Stauffacher Solomon is a legendary San Franciscan artist, born in 1928 and perhaps best known for her work as a graphic designer and as a landscape architect. As a young woman, she worked as a dancer and studied painting and sculpture at the San Francisco Art Institute. After the death of her first husband, she left America to study graphic design in Switzerland and, years later, studied architecture at the University of California, Berkeley.
“When Bobbie’s husband died and she was trying to find a way to make her way in the world, she packed her bags and went to Switzerland to make her living through graphic design,” explained Owen. “She studied there for a few years and later started working for Laurence Halprin and got an office with him—from there it evolved, and the idea of Supergraphics happened almost by accident.”
Stauffacher Solomon famously pioneered the concept of Supergraphics (a popular interior design technique, first used at Sea Ranch in Sonoma County in the 1960s as a response to its large-scale architecture).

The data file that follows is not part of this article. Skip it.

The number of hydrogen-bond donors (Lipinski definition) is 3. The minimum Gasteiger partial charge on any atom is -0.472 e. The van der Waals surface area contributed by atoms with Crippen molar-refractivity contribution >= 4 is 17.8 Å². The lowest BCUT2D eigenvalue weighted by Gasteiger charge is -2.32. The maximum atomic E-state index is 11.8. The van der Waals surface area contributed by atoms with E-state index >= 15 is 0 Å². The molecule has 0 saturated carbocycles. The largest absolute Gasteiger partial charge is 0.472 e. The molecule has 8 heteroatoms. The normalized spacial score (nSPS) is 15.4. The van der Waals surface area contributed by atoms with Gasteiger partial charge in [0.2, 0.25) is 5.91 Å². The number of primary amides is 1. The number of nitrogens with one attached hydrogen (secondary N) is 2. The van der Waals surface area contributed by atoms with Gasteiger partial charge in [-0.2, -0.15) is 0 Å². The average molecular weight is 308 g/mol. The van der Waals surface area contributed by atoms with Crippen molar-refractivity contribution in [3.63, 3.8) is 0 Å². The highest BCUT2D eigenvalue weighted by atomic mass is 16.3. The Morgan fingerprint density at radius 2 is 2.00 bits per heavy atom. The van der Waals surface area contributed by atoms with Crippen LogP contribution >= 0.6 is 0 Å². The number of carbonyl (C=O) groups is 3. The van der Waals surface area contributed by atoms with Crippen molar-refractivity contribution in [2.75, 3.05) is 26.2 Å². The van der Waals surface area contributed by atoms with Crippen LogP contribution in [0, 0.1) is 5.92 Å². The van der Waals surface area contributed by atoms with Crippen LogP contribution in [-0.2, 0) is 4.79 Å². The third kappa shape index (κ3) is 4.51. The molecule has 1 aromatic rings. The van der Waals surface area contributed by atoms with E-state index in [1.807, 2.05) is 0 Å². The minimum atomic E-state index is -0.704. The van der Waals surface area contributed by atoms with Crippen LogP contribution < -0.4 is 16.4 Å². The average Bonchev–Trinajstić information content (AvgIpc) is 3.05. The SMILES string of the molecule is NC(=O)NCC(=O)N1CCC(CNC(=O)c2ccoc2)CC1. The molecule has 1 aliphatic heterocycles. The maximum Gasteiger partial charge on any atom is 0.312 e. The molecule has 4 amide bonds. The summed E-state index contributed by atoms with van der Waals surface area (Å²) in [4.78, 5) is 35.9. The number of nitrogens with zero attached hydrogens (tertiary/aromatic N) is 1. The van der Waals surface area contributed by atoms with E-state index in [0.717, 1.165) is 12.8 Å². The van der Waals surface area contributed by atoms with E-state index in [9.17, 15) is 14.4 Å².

“[Bobbie] just kind of fell into her art, in many respects,” said Owen. “It’s interesting, given Bobbie’s history with dance and many other kinds of disciplines such as landscape architecture, seeing how she pulls from those various points of knowledge and interest and expertise.”
Stauffacher Solomon remarried in 1969 to an architect and professor named Daniel Solomon (father to Nellie King Solomon). King Solomon grew up to become an established artist in her own right, having studied architecture before receiving her BA in art from University of California, Santa Cruz and a MFA from California College of the Arts, San Francisco. She has also taught art at Stanford University. King Solomon resides in Los Angeles and continues to make waves in the artistic community.
King Solomon played an integral role in planning this year’s MarinMOCA Bay Area Legends exhibition for both herself and her mother. Not only did King Solomon make a name for herself in the competitive landscape of abstract art, but she did so in a way that simultaneously reflects and remains entirely independent from the work of her iconic mother.